16. "Kealia" post=377362 said:Here is the really interesting thing: As I suspected, this thing fermented more once I added the priming sugar. My FG when I bottled was 1.021 after 22 days in the LBK. I tried rousing the yeast and warming it up but that is where it finished. I poured some of my beer into my hydrometer last night and let it go flat overnight so I could measure it this morning - - - - - 1.014. That confirmed what I thought after opening the first bottle and getting a VERY high level of carb (like a wheat). I had a concern in the back of my head that this might happen, so I made the decision to bottle in plastic instead of glass for this batch. I figured that if I ended up with bottle bombs, it would be safer to have plastic bottles exploding than glass ones. I'm looking forward to this one, but expecting high levels of carbonation due to the fact that it seems to be already partially carbed right out of the LBK (as others have already mentioned).
  17. Can someone point me toward the olive oil tip being discussed? I tried doing a forum search but couldn't find it.
  18. "Alapai K" post=376848 said:how long do you typicaly chill the beer before drinking? 24 - 48 hours.
  19. After having the LBK upstairs in a warmer room for approximately 24 hours, I took a hydro sample. It's still at 1.020. I don't think it's going any lower than that, so I guess I'll bottle it. I'm a bit disappointed that the numbers don't have up with what Mr Beer claims. I'm wondering, for my second batch, if it might make sense to only pitch half of the yeast and then, after a week, pitch the second half of the package. 11g is way more than is necessary for an LBK anyway, so I'm thinking that if I let half a pack do the heavy lifting during the primary fermentation, adding the second half afterward might allow it to "finish up" whatever the first batch didn't get and come down to a lower FG. Does that sound like it would work? I'm still learning, so it that's a ridiculous idea, please let me know.
  20. Just a few more minor tweaks on this one. I decided to use 0.50oz of the sterling hops (to finish what I had left), instead of just 0.25oz. In retrospect, I probably should have used the sterling for my bittering hop and the golding for my flavour, but hindsight is 20/20. I enjoy the flavour of sterling, so I think this will still turn out OK. I also used Coopers Ale Yeast, not the Muntons Standard. I mixed up what I had on hand. But I think the Coopers yeast will do fine for this brew. Here's the updated and "final" recipe for this batch. Wee Amber Ale ------------- Brewer: Adam Snider Style: American Amber Ale Batch: 2.00 gal Extract Characteristics --------------- Recipe Gravity: 1.033 OG Recipe Bitterness: 38 IBU Recipe Color: 10° SRM Estimated FG: 1.008 Alcohol by Volume: 3.2% Alcohol by Weight: 2.5% Ingredients ----------- Amber DME 1.23 lb, Extract, Extract Light DME 0.25 lb, Extract, Extract Kent Goldings (U.K.) - Aroma and dry hop intensely resiny, candy-like, sweet, slightly floral and spicy 0.50 oz, Pellet, 45 minutes Sterling - Zpicy, herbal hop with a hint of citrus. Can be used as both a bittering and aroma hop 0.50 oz, Pellet, 20 minutes Kent Goldings (U.K.) - Aroma and dry hop intensely resiny, candy-like, sweet, slightly floral and spicy 0.50 oz, Pellet, 0 minutes Maltodextrin 7.00 unit, Other, Unit = 1oz Coopers Ale Yeast 1.00 unit, Yeast, Temperature Range: 65°-75° F 7 GRAMS Notes ----- Recipe Notes: Hop addition at 0 minutes = dry hops at 14 days in LBK Maltodextrin is to improve body and mouthfeel. Batch Notes: Hop pellets used weren't very fresh, since this was a "use up the ingredients" batch. Fresher hops will yield a better result if this brew is attempted again in the future.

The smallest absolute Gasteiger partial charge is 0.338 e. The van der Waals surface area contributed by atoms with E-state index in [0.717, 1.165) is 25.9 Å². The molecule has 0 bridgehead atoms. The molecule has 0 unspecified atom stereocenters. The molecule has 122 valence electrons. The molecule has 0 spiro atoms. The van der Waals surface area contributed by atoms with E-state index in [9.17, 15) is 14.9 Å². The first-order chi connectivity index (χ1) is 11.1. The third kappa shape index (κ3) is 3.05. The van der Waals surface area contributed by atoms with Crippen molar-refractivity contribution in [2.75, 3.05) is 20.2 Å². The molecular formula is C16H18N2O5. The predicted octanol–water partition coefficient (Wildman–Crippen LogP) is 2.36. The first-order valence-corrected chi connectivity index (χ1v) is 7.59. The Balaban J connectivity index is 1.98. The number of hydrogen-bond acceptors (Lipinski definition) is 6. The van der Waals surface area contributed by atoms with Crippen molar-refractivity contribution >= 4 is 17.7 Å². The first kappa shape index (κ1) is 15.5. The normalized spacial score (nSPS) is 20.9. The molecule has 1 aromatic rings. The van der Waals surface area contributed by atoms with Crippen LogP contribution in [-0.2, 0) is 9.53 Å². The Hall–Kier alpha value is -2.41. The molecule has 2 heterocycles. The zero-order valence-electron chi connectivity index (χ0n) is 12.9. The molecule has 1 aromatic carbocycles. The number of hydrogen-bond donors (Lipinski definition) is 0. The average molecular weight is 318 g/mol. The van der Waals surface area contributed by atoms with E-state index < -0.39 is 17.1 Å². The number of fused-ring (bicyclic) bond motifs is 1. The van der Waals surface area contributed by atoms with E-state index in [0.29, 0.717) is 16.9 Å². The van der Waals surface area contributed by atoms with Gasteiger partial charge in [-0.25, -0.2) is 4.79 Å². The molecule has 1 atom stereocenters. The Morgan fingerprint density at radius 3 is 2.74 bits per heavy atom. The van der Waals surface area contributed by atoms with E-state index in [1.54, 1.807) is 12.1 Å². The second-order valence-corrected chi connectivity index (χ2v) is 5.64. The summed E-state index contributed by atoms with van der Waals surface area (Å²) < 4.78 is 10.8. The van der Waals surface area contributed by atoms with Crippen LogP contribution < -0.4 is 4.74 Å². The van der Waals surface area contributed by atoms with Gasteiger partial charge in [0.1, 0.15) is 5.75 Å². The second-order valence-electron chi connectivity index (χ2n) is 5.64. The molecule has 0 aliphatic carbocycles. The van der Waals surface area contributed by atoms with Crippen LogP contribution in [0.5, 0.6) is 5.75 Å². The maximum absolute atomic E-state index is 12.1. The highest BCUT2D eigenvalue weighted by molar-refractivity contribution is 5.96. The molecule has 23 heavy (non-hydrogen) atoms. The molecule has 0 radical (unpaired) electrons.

21. I'm now at 28 days in the LBK and it's only down to 1.020 even after trying to rouse the yeast by (gently) rocking the LBK. I'm going to move it upstairs where it's warmer for about 24 hours and then I'll bottle it regardless of what my SG reading is at that time.
  22. Although, I'm looking at the 500g (roughly 1lb) bag that I bought and it says to use the entire bag in a 5 gallon batch. So, perhaps I should up the amount of malto-dextrin that I use after all. Also, I had the AA% for the hops wrong. Here's the updated recipe: Wee Amber Ale ------------- Brewer: Adam Snider Style: American Amber Ale Batch: 2.00 gal Extract Characteristics --------------- Recipe Gravity: 1.033 OG Recipe Bitterness: 33 IBU Recipe Color: 10° SRM Estimated FG: 1.008 Alcohol by Volume: 3.2% Alcohol by Weight: 2.5% Ingredients ----------- Amber DME 1.23 lb, Extract, Extract Light DME 0.25 lb, Extract, Extract Kent Goldings (U.K.) - Aroma and dry hop intensely resiny, candy-like, sweet, slightly floral and spicy 0.50 oz, Pellet, 45 minutes Sterling - Zpicy, herbal hop with a hint of citrus. Can be used as both a bittering and aroma hop 0.25 oz, Pellet, 20 minutes Kent Goldings (U.K.) - Aroma and dry hop intensely resiny, candy-like, sweet, slightly floral and spicy 0.50 oz, Pellet, 0 minutes Maltodextrin 7.00 unit, Other, Unit = 1oz Muntons Standard 1.00 unit, Yeast, Temperature Range: 64°-68° F 6 GRAMS Notes ----- Recipe Notes: Hop addition at 0 minutes = dry hops at 14 days in LBK Maltodextrin is to improve body and mouthfeel. Batch Notes: Hops not very fresh; use fresher hops if future batches are brewed.
  23. Yeah, I'd fill it to the 2 gallon mark. I figured anything higher than that might end up diluting it a bit too much, since it is already a small beer. I've used malto-dextrin once before (in conjunction with dextrose, as a substitute for Booster in a recipe that called for it) and used approximately 2oz in that batch. It seemed to work well. From the bit of research I've done about malto-dextrin, it appears that 1oz per gallon is a good ration, but if anyone has different advice, I'm happy to listen!
  24. I like sterlings, based on the past brews I've used them in, but I'm curious how they'll work in an amber.
  25. Just bumping this up, in case people missed it earlier (I posted it in the wrong forum, originally, but asked the mods to move it over here).